BBlack added a comment.Jan 5 2016, 2:32 PM

I've just created the above tasks based on our existing goal for next quarter of getting Varnish 4 up and running here (wasn't recorded in phab yet AFAIK), which is a pre-requisite to getting XKey going. Note we're also potentially wanting this for Thumbor purging ( T121391 ).

Keep in mind even the Varnish4 goal listed as a blocker here isn't enough to unblock this fully, as the goal there is just to get it running at all for a single production cluster as a trial - there's still an additional step beyond that of moving to Varnish 4 for all the clusters (critically in this case, the "text" cluster).

Anomie added a subscriber: Anomie.Jan 5 2016, 4:13 PM

A little brainstorming on the API side of things:

An API query request generically could depend on a number of pages:

  • The pages listed in the 'titles', 'pageids', or 'revids' parameters, if any. This is up to 500 pages.
    • If automatic redirect resolution is used, then the targets of any redirects in there too.
  • If a generator is used, the pages output by the generator. This is up to 5000 pages.
    • If automatic redirect resolution is used, then the targets of any redirects in there too.
  • For 'list' modules, the page(s) specified in their parameters, if any. For example, the 'cmtitle' for list=categorymembers. Offhand, I think this is 0 or 1 per module.
  • For some 'list' modules and backlinks-style 'prop's, we might have to include the pages actually output too (up to 5000 pages per module). Others might already be purged by MediaWiki, e.g. when a template is edited all pages transcluding it get purged, or when a page is edited any categories that are added or removed get purged.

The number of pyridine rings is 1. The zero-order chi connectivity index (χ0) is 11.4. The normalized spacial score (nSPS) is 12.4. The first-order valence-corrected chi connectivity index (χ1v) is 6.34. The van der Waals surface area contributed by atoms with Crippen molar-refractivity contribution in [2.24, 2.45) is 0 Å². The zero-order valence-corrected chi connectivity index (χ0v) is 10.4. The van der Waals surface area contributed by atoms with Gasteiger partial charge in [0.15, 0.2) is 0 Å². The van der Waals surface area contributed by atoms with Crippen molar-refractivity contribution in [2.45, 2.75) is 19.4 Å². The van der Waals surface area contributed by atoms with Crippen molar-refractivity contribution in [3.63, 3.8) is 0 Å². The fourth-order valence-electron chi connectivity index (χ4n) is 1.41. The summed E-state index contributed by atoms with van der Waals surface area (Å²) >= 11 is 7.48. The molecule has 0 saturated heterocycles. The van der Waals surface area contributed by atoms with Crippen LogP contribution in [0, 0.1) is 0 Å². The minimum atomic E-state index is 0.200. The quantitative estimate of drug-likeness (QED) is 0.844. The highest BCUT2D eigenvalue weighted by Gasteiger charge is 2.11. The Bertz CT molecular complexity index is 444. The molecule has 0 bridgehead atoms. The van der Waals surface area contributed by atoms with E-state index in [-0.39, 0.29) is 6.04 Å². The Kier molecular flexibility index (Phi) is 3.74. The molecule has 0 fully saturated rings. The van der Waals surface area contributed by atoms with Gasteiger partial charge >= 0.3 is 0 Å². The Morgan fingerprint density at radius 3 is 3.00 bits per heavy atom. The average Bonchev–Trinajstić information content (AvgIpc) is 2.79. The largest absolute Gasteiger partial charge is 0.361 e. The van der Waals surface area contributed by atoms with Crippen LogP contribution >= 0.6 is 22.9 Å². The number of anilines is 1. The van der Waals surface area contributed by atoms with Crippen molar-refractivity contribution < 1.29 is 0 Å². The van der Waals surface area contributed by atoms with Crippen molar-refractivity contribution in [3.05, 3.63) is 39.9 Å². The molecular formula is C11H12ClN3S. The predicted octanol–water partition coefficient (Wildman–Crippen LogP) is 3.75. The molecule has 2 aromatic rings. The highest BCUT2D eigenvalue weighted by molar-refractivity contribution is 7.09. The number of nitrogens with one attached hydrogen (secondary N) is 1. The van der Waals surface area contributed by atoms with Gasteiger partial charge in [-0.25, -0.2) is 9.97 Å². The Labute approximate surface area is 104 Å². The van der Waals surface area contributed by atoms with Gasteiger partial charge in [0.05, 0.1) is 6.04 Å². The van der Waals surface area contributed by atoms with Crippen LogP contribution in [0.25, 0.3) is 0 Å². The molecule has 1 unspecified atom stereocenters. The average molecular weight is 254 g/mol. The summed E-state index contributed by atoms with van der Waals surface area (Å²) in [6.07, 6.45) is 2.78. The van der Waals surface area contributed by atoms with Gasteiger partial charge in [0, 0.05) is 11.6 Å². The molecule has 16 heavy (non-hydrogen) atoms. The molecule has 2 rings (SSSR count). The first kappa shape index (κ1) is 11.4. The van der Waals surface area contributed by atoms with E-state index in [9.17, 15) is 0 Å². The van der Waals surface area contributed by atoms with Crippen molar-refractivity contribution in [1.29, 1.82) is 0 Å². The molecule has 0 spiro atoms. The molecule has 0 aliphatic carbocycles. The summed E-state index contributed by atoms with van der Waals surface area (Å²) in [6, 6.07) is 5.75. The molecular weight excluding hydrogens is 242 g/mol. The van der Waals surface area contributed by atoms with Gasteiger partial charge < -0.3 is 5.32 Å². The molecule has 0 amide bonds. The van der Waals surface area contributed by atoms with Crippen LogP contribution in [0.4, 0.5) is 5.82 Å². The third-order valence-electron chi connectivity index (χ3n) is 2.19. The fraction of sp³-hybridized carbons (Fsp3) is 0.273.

• Some are probably just not practically cacheable, for example list=recentchanges on an active wiki would need to be purged on every edit (unless rcstart/rcend specify "older than timestamp T", anyway).

For non-query modules, we'd likely have to look at it on a case-by-case basis. Parse and expandtemplates, for example, could probably be XKeyed, while many others wouldn't work.

Some of Gergő's proposed limitations would cut down on the total number of XKeys per request as well as reducing the number of URLs subject to having XKeys at all, at the cost of limiting the number of API requests that are usable with this scheme. We'd probably want to indicate to the client somehow that the request was XKeyable so developers don't have to guess.

Or another alternative would be to make a "pageinfo" action oriented towards getting information about a single page, with less fine-grained options as to what exactly can be queried (e.g. the equivalent to prop=revisions wouldn't have an "rvprop" parameter). That may need some thought to avoid code duplication between query and "pageinfo", though.

He7d3r added a subscriber: He7d3r.Apr 1 2016, 5:45 PM
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chasemp triaged this task as Normal priority.May 5 2016, 8:44 PM
ema moved this task from Triage to Caching on the Traffic board.Sep 30 2016, 2:51 PM